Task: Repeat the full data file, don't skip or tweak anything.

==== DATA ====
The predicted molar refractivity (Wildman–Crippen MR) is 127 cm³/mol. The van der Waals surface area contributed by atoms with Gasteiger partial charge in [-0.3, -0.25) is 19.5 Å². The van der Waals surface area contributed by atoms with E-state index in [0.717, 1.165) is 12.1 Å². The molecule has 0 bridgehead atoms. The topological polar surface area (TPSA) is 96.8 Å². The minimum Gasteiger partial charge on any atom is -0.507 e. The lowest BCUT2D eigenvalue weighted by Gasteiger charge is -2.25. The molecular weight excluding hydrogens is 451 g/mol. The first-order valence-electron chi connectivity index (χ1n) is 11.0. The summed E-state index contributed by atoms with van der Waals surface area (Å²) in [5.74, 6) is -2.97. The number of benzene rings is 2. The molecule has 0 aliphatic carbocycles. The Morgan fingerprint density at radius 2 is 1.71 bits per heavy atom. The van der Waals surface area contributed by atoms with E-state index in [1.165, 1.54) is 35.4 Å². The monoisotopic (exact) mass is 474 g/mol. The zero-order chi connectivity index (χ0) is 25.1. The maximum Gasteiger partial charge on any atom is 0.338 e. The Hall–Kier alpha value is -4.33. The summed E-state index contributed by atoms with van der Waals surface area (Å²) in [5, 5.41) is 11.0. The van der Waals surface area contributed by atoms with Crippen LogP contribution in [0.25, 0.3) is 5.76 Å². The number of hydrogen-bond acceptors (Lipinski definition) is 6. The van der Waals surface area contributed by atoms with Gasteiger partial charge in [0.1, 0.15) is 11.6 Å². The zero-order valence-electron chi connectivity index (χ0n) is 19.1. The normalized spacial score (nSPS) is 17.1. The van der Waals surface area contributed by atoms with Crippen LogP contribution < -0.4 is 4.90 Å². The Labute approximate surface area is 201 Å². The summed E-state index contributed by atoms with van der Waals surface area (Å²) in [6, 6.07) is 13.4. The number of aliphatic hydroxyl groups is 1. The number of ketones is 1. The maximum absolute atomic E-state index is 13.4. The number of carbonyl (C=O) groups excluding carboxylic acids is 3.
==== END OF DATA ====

The predicted molar refractivity (Wildman–Crippen MR) is 127 cm³/mol. The van der Waals surface area contributed by atoms with Gasteiger partial charge in [-0.3, -0.25) is 19.5 Å². The van der Waals surface area contributed by atoms with E-state index in [0.717, 1.165) is 12.1 Å². The molecule has 0 bridgehead atoms. The topological polar surface area (TPSA) is 96.8 Å². The minimum Gasteiger partial charge on any atom is -0.507 e. The lowest BCUT2D eigenvalue weighted by Gasteiger charge is -2.25. The molecular weight excluding hydrogens is 451 g/mol. The first-order valence-electron chi connectivity index (χ1n) is 11.0. The summed E-state index contributed by atoms with van der Waals surface area (Å²) in [5.74, 6) is -2.97. The number of benzene rings is 2. The molecule has 0 aliphatic carbocycles. The Morgan fingerprint density at radius 2 is 1.71 bits per heavy atom. The van der Waals surface area contributed by atoms with E-state index in [1.165, 1.54) is 35.4 Å². The monoisotopic (exact) mass is 474 g/mol. The zero-order chi connectivity index (χ0) is 25.1. The maximum Gasteiger partial charge on any atom is 0.338 e. The Hall–Kier alpha value is -4.33. The summed E-state index contributed by atoms with van der Waals surface area (Å²) in [5, 5.41) is 11.0. The van der Waals surface area contributed by atoms with Crippen LogP contribution in [0.25, 0.3) is 5.76 Å². The number of hydrogen-bond acceptors (Lipinski definition) is 6. The van der Waals surface area contributed by atoms with Gasteiger partial charge in [0.1, 0.15) is 11.6 Å². The zero-order valence-electron chi connectivity index (χ0n) is 19.1. The normalized spacial score (nSPS) is 17.1. The van der Waals surface area contributed by atoms with Crippen LogP contribution < -0.4 is 4.90 Å². The Labute approximate surface area is 201 Å². The summed E-state index contributed by atoms with van der Waals surface area (Å²) in [6, 6.07) is 13.4. The number of aliphatic hydroxyl groups is 1. The number of ketones is 1. The maximum absolute atomic E-state index is 13.4. The number of carbonyl (C=O) groups excluding carboxylic acids is 3.